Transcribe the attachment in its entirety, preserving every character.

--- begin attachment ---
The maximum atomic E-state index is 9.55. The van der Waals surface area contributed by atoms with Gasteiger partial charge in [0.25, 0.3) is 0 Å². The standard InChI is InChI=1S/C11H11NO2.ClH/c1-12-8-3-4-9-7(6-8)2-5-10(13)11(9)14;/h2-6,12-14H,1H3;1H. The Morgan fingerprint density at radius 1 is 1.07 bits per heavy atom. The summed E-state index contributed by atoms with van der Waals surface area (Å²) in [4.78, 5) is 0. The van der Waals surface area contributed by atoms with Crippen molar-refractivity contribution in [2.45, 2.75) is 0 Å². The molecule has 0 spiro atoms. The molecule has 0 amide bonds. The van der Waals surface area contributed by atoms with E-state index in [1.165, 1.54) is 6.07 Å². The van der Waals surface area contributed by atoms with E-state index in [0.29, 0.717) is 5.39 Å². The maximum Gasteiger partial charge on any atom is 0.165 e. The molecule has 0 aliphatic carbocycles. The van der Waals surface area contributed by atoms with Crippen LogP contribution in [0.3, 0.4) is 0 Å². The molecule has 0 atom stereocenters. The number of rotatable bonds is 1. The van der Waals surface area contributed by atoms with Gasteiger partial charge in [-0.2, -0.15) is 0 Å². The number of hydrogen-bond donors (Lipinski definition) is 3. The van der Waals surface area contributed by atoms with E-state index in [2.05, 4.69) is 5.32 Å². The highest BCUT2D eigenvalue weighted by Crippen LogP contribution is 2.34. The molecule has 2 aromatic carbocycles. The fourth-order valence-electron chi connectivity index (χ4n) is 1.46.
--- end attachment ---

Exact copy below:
The maximum atomic E-state index is 9.55. The van der Waals surface area contributed by atoms with Gasteiger partial charge in [0.25, 0.3) is 0 Å². The standard InChI is InChI=1S/C11H11NO2.ClH/c1-12-8-3-4-9-7(6-8)2-5-10(13)11(9)14;/h2-6,12-14H,1H3;1H. The Morgan fingerprint density at radius 1 is 1.07 bits per heavy atom. The summed E-state index contributed by atoms with van der Waals surface area (Å²) in [4.78, 5) is 0. The van der Waals surface area contributed by atoms with Crippen molar-refractivity contribution in [2.45, 2.75) is 0 Å². The molecule has 0 spiro atoms. The molecule has 0 amide bonds. The van der Waals surface area contributed by atoms with E-state index in [1.165, 1.54) is 6.07 Å². The van der Waals surface area contributed by atoms with E-state index in [0.29, 0.717) is 5.39 Å². The maximum Gasteiger partial charge on any atom is 0.165 e. The molecule has 0 aliphatic carbocycles. The van der Waals surface area contributed by atoms with Crippen LogP contribution in [0.3, 0.4) is 0 Å². The molecule has 0 atom stereocenters. The number of rotatable bonds is 1. The van der Waals surface area contributed by atoms with Gasteiger partial charge in [-0.2, -0.15) is 0 Å². The number of hydrogen-bond donors (Lipinski definition) is 3. The van der Waals surface area contributed by atoms with E-state index in [2.05, 4.69) is 5.32 Å². The highest BCUT2D eigenvalue weighted by Crippen LogP contribution is 2.34. The molecule has 2 aromatic carbocycles. The fourth-order valence-electron chi connectivity index (χ4n) is 1.46.